Woman Makes Plans . . . and God . . .

by Terri Gillespie

The heart of man plans his course, but ADONAI [the Lord] directs his steps. Proverbs 16:9,TLV

Are our plans wholly committed to the LORD? Or are we wholly committed to the LORD for our plans?

My husband and I stared at one another in confusion. You could practically see questions marks bouncing on top of our heads. We were sure we had heard from the LORD. As we had stood in faith, the doors of favor opened for us in supernatural ways. Why had everything fallen apart?

The job my husband loved for thirty years had become extremely stressful. Multiple layoffs meant additional workload was piled on him. Most likely all this stress contributed to a heart attack and a subsequent triple bypass. It was time for him to retire—early. I prayed for several years that God would make a way, even though there was no way.

God did it.

One thing He made clear, we had to move from our beautiful home and the people we loved in Philadelphia. That was a “Gulp Moment.” But the cost of living and the inclement weather were a deadly combo for my husband.

An opportunity arose for us in Georgia. Friends asked us to help them build a ministry in a small town. God seemed to shine a ray of sunshine on the opening.

The move was successful, and we began working the plan God showed us. But then, little by little the work seemed to change. Still, we pressed in and prayed through the challenges and hurdles confident this was God’s will.

Finally, it all fell apart for us. We needed to resign from the work and those with whom we worked. We were devastated. And confused. Hence the question marks bouncing off our noggins.

Through much prayer and wise counsel, we learned a valuable lesson. Many times, the plans the Lord gives us are merely the means to another plan He has in the works—one we might never have anticipated had we not followed the original plan.

But because, in our case, we were so committed to the plan, we didn’t listen for His new direction. The original plan became a mess and we kept trying to fix what was unfixable.

Sometimes our commitment to our plans become the obstacle to keep us from hearing from the LORD for the next leg of our journey.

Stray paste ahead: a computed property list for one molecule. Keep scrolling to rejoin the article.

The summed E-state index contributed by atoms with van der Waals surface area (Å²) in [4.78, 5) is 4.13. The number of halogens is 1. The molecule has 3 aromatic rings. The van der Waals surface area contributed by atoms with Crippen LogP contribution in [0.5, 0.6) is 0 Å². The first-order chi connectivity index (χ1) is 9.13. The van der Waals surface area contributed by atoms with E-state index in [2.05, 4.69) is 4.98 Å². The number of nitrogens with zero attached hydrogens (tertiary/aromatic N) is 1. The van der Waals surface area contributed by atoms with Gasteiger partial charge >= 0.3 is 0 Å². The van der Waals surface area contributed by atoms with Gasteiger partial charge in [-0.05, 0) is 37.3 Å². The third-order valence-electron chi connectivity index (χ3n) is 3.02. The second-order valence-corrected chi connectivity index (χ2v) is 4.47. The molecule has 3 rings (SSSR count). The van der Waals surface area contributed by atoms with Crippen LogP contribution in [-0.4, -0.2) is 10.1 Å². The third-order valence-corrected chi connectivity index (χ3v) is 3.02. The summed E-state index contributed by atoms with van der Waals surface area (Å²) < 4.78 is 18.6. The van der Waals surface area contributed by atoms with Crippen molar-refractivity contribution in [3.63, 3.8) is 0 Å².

Initially, these plans may have been dedicated to the LORD–or we believed God had called us to the task. However, over time we focused on the plans and missed pivotal moments when the LORD was guiding us to alter or complete them. We ceased to commit ourselves to God and His full plan and were only committed to the original plan—which had been merely a part of the total plan.

Are you struggling with circumstances that seem unfixable? Perhaps, it’s time to go to our Heavenly Father and seek whether a step or a turn was missed in the journey. He will let you know—He will let us all know. No matter how noble or Godly our plans are, we need to remember to make sure we are paying attention to His direction for His plan.

Heavenly Father, I was so sure you wanted me to do this. I was wholly committed to it. But now things seem wrong, and I cannot fix it. I want to be wholly dedicated to You and not the plan. If I have missed a turn in this journey, please show me. Then show me how to get back on the path You have called me to. I love You. In Jesus’ Name. Amen.

About the author: Award-winning author and beloved speaker, Terri Gillespie writes stories of faith and redemption to nurture souls. Her novels, devotionals, and blogs have drawn readers to hunger for a deeper relationship with their Heavenly Father, and His Son Jesus. Her newest novel, Sweet Rivalry, releases later this year. 

Cut it Out! (The Hair Mavens Book 2) by [Terri Gillespie]

Join the conversation: Has God ever taken you on a less-than-straight route to where you ended up?

First Things First

by Linda W. Rooks

When the world thrusts a new challenge of monumental proportions in our path, and we feel unprepared to deal with it, what is your first inclination? Usually for me, it’s to try to figure out all the angles, so I can understand it better. But if we’re in crisis, with no prospects for immediate solutions, our minds spin in confusion. How do we make wise choices when we can’t understand what’s happening? Where do we go? How do we start?

Do we do a Google search? Call a friend? Visit the gym to work off our anxiety? Go to bed and sleep, hoping it will all go away?  Try to numb our minds through alcohol or drugs?

What do we do? Where do we start?

In our marriage classes, I often sit with women whose marriages have spiraled out of control. They have no idea how to even begin to make good decisions. As I’ve gone through the lessons with different groups through the years, surprisingly, many of these women have landed on the same verse to help them start to find direction:

Be still, and know that I am God. Psalms 46:10 (NIV)

Yes, the first thing that helps to steer them in a new direction is stopping to look up to the Living God, the Creator of Heaven and Earth. Once they grasp hold of the one thing they know to be true and real and lasting, they can move forward, because they know our loving Father God is near.

This revelation was given to me one morning long ago while still a teenager, and it changed my life. I was experiencing a time of heartache, and as I opened my Bible and read Matthew 6:33, God revealed the answer to my yearning and the secret to the new beginnings I needed. “Seek FIRST the kingdom of God and His righteousness, and ALL THESE THINGS shall be added to you” (NKJV). The words jumped out at me and came alive in my spirit. I knew God was speaking to me, telling me to seek Him first, to come close to Him, and then I would find what I was looking for. That scripture became engraved on my heart. From that day forward, I began to see Him unfold good things in my life as long as seeking Him has remained my priority.